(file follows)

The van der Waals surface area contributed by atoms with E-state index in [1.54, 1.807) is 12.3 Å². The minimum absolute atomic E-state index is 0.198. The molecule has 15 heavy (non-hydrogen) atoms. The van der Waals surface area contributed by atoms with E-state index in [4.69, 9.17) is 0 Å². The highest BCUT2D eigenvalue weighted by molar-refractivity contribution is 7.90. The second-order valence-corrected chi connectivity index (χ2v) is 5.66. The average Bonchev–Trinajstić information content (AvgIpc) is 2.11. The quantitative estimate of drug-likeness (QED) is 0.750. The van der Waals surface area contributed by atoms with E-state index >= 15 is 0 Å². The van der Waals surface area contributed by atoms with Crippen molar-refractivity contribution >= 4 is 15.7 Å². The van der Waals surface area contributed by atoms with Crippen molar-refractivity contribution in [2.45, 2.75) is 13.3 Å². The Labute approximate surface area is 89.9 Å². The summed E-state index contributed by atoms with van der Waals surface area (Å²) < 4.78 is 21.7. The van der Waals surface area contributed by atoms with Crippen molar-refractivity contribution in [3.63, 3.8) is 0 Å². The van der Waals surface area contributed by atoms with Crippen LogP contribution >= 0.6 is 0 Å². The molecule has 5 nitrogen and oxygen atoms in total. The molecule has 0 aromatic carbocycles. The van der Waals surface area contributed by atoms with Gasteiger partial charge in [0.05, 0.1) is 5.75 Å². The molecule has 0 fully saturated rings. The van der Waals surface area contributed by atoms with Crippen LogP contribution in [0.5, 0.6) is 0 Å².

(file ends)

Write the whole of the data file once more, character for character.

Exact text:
The van der Waals surface area contributed by atoms with E-state index in [1.54, 1.807) is 12.3 Å². The minimum absolute atomic E-state index is 0.198. The molecule has 15 heavy (non-hydrogen) atoms. The van der Waals surface area contributed by atoms with E-state index in [4.69, 9.17) is 0 Å². The highest BCUT2D eigenvalue weighted by molar-refractivity contribution is 7.90. The second-order valence-corrected chi connectivity index (χ2v) is 5.66. The average Bonchev–Trinajstić information content (AvgIpc) is 2.11. The quantitative estimate of drug-likeness (QED) is 0.750. The van der Waals surface area contributed by atoms with E-state index >= 15 is 0 Å². The van der Waals surface area contributed by atoms with Crippen molar-refractivity contribution >= 4 is 15.7 Å². The van der Waals surface area contributed by atoms with Crippen molar-refractivity contribution in [2.45, 2.75) is 13.3 Å². The Labute approximate surface area is 89.9 Å². The summed E-state index contributed by atoms with van der Waals surface area (Å²) < 4.78 is 21.7. The van der Waals surface area contributed by atoms with Crippen molar-refractivity contribution in [3.63, 3.8) is 0 Å². The van der Waals surface area contributed by atoms with Crippen LogP contribution >= 0.6 is 0 Å². The molecule has 5 nitrogen and oxygen atoms in total. The molecule has 0 aromatic carbocycles. The van der Waals surface area contributed by atoms with Gasteiger partial charge in [0.05, 0.1) is 5.75 Å². The molecule has 0 fully saturated rings. The van der Waals surface area contributed by atoms with Crippen LogP contribution in [0.5, 0.6) is 0 Å².